The fact of the matter is that Archie is still a player that can win, or in the case last weekend, save you a game. He may not be as potent for the full 90, but he remains a game changer. And though Berisha at the Victory has certainly added to the team’s potency (and possibly marketability), Archie has psychologically stayed in the game and seems even more intent to succeed.


Ernie Merrick once called him “un-coachable” which for me captures the idea that he is still like that kid who just wants to play. Archie is a natural.


To become a legend of the game you have to be able to deliver consistently. What impressed us all about ADP was the fact that he never came down to make up the numbers. Archie has never failed the A League and his professionalism certainly rivals that of Del Piero. I think that he could slot into any team and add substantial value; he’d even track back a bit more.


In terms of A League success and longevity, while Shane Smeltz is certainly a wizard in front of goal, Archie has an energy that is too cool.


Of the pantheon of great Australian players we have seen emerge over the last 15 years, Arch would have to be the only one playing in the A League that has been idolized as much as say a Kewell, Viduka or Cahill. In fact, even Super Tim borrowed the “beat the bejesus out of the corner post” celebration from him and we all know he is a fan of Archie.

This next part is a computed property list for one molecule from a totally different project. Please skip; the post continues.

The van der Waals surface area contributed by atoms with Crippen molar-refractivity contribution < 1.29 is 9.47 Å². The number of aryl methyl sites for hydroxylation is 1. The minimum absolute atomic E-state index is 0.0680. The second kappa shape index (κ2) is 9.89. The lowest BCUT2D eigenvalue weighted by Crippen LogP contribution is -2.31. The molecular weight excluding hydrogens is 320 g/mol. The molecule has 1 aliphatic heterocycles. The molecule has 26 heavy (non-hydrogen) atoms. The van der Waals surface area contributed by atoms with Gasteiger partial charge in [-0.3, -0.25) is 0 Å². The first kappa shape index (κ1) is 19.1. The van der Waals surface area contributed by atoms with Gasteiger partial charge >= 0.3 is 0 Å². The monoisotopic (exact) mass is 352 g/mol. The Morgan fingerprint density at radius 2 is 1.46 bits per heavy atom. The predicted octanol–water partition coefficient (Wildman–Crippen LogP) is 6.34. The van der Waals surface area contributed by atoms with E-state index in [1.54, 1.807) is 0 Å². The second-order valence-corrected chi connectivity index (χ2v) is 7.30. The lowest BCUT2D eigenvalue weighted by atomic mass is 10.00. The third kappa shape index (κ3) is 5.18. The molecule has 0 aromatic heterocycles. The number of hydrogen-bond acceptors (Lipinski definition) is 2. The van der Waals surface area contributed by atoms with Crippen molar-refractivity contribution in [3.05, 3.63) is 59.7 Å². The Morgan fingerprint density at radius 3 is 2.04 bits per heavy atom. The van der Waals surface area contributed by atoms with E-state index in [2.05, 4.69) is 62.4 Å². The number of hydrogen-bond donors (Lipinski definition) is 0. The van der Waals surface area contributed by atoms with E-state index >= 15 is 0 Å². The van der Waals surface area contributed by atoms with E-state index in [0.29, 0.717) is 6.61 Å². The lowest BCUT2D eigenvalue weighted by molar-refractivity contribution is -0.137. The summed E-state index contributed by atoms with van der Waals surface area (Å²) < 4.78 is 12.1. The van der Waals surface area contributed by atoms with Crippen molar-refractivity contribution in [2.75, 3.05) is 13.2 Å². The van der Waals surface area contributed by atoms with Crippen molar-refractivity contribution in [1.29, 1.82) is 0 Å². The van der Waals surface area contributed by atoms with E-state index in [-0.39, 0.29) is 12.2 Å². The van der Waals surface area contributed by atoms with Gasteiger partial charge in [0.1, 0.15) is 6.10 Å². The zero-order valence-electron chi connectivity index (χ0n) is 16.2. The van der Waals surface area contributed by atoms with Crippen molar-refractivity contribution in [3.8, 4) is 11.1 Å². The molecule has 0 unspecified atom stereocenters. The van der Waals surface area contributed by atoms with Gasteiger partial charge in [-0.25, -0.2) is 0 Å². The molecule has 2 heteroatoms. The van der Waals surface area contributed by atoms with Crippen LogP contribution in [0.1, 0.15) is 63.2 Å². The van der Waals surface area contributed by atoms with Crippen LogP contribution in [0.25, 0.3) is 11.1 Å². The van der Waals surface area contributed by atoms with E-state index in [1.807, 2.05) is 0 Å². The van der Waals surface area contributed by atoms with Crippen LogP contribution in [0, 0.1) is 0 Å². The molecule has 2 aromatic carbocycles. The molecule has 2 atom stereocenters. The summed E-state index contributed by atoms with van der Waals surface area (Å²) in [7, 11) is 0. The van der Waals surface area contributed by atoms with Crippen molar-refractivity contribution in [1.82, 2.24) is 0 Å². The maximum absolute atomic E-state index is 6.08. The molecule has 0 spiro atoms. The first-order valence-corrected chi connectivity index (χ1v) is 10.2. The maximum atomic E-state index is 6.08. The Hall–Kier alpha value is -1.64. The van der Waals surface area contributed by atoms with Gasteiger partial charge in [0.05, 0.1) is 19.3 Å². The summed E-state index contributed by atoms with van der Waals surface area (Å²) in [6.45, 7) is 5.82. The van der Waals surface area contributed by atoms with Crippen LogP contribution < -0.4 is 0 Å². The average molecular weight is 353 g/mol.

So am I.


 Vinnie Venezuela

The Four Diegos

This article first appeared on the excellent and must have A-League Live app by Sportsmate.

Word of the Week: Believe

By Vinnie Venezuela

As I was on my way to work in a bit of bumper to bumper traffic thinking that this is what ‘touch - tight’ defending must feel like, I noticed that the sticker on the car in front of me had the word “Believe” emblazoned in red and white. I then realized I was behind a Melbourne Heart fan. That’s when I chuckled.


But I chuckled only because I can’t think of a group of supporters that has been waiting so patiently for its team to deliver on its promises. Happily, Melbourne City scored its first win for a while on the weekend. Sure, maybe it was a soft penalty that got them the goal, but you know what they say about small steps.


It has to be said, however, that as far as playing football goes, Melbourne City has always come out to give it a crack and it remains a team that is full of promise, particularly on the counter.


I even have to admit that sometimes, when watching Aaron Mooy hover in that Melbourne City midfield and then play one of his sweet through balls, I almost see an Australian Pirlo in the making; albeit with pasty skin and a bad haircut.


The important thing is that Melbourne City needs to actually believe in itself and build confidence from the victory that was such a long time in coming. The 1-zip win over the Roar is also a boost for van’t Schip whose tinkering paid off and gives him some welcomed breathing space after the shellacking City copped against Wellington last week.


“Believe” is also my word of the week on the back of Socceroo’s coach, Ange Postecoglou announcing his provisional squad of 46 for the Asian Cup. Talk about getting you just a little bit excited about receiving an invite to the biggest football party in Asia this summer!